search on the Internet for hauntings in Wisconsin
includes a few for the Coulee Region. La Crosse can
claim the Bodega Brew Pub, Old Holmbo House and Del’s
Bar. Coon Valley’s DiSciascio’s has it’s own
mischievous female apparition. But surely there are
more ghost stories than that.
In an e-mail, Eau Claire-based paranormal
investigator Chad Lewis said he has investigated a lot
of cases from this area but never came up with any
A hunt for Holmen hauntings produced little. Sue
Stranc, the reference librarian in the Holmen Area
Library, said she thought the library had a
poltergeist moving things around at night, but then
she realized it was just janitorial staff.
Ghost stories don’t get spread too widely around
Holmen, anyway. There are a lot of conservative
Norwegians in the area who will not believe anything
unless they see it for themselves, Stranc explained.
Mark Waldenberger agreed with Stranc. Waldenberger,
director and chief field investigator of the Coulee
Region Paranormal Investigation Society, said the
conservative nature of the area keeps people from
talking about the paranormal.
A talk with Waldenberger, though, might make one
believe the area is crawling with spirits.
For example, he said, one time the Onalaska Police
Department got a report of someone pounding on the
outside of a resident’s home. The police orchestrated
a sting so they could pounce on the troublemaker, and
the sting worked — almost.
As the police waited in the garage, a thumping sound
like a two-by-four hitting the house was heard, said
Waldenberger. The officers swarmed out of the garage
but found no one there.
The cemetery at
Halfway Creek Lutheran, east of Holmen on Highway W,
and the area around the Shefelbine orchard on Highway
M are both hotspots for baffling experiences, said
Waldenberger, including apparitions and unexplained
If anybody would know about ghosts in West Salem it
would have to be Errol Kindschy, local historian and
president of the West Salem Historical Society. And
Kindschy had stories to tell, but first he fessed up.
“I don’t believe in ghosts, because I have never seen
one. Until I see one, I will never believe it,” he
“However,” he added, “there are some strange things
going on that I can’t explain.”
Kindschy said he has been questioned about house
histories after the most recent residents experienced
strange, unexplained things.
Kindschy has plenty of stories about the home that
once belonged to Hamlin Garland, the Pulitzer
Prize-winning author. Kindschy said things began
happening when they started to remodel the homestead
back to its original shape in the 1970s and have
continued since then.
Many of the stories involve lights coming on,
thermostats being turned up or other objects being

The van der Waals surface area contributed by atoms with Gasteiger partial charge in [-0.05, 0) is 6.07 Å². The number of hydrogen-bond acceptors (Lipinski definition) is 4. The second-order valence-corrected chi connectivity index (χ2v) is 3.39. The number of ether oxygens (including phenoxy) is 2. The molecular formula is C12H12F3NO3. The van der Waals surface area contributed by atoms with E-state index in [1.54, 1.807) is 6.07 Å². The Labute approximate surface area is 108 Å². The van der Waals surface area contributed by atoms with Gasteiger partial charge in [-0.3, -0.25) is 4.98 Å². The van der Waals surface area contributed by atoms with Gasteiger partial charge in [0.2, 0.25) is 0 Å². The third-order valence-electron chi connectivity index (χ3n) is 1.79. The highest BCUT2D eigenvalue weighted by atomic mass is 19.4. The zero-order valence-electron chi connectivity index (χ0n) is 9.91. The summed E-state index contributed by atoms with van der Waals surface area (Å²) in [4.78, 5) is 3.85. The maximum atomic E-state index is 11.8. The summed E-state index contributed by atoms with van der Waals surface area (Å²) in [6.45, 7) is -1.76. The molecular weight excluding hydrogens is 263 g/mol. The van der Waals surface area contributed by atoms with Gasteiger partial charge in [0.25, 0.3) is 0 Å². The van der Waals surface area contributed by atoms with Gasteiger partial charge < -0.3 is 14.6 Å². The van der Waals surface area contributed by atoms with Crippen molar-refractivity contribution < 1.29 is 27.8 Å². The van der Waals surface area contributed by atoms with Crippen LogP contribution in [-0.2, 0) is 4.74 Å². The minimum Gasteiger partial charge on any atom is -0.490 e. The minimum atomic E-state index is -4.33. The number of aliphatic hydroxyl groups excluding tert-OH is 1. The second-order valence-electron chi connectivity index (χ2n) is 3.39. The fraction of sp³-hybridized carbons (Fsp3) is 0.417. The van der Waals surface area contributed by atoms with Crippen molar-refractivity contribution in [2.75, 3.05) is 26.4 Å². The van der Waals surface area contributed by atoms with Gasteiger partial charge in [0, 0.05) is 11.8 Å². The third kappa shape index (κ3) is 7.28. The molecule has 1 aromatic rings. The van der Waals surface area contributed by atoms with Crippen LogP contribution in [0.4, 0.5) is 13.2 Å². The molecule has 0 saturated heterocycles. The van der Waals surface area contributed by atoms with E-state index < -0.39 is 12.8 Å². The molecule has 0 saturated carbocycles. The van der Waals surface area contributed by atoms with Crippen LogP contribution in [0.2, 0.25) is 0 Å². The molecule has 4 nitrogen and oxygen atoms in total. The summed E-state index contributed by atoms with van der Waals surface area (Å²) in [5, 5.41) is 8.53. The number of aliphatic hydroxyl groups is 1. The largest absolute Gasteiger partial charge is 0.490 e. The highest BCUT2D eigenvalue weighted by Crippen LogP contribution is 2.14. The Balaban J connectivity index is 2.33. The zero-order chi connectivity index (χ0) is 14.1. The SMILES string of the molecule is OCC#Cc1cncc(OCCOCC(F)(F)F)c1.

moved after the house had been checked and locked up.
Most of the occurrences have been recorded.
“I have documented the time and the place and what has
happened. There is no pattern. There isn’t anything
that that really shows me anything of material
aberrance,” said Kindschy.
One morning, the volunteers who opened the Garland
home found something disturbing. In Garland’s bedroom,
the bed had a form of a person pressed into the covers
— nothing else was disturbed — as if a body had been
placed on the bed then lifted off, leaving the covers
in place. The doors had been locked. No one was left
in the building.
Kindschy said the only reason he could think of why
Hamlin Garland was haunting this house is because
Garland — who did not die at the homestead — wanted
his ashes brought to West Salem and spread on the
hillside, but this did not happen.
Recorded in the book “Ghosts Along the Mississippi,”
an interview with Kindschy illustrates other stories
about the Garland homestead and who the ghosts might
be — if there are actual ghosts.
Kindschy also had part in stories outside the Garland
“Old Salem” is where Kindschy calls home. It is the
old Thomas Leonard home. He said he lives in an
upstairs apartment that was added on to the original
home and sells antiques from the original part.
One afternoon about three years ago, a woman was in
the shop and said she saw an apparition on the
Later that day, in preparation for a meeting of the
West Salem Historical Society, Kindschy said he had a
couple over for dinner. The husband ran to do an
errand before the meeting while the wife stayed and
insisted on doing the dishes with Kindschy.
While doing the dishes, Kindschy said they both heard
a knock on the door. Thinking it was someone early for
the meeting, he walked about 15 feet to open the door
and no one was there.
“My cat, Snuggles, came trotting up to see what was
going on. When he got to the door, he turned around
and bee-lined it under the bed and he hid,” said
There are probably a lot more ghost stories in the
area that just haven’t been heard. Mark Waldenberger
said Mark Twain believed Wisconsin was the most
haunted state in the union. Maybe Twain was right.
Contact Tony Nelson at 786-6813 or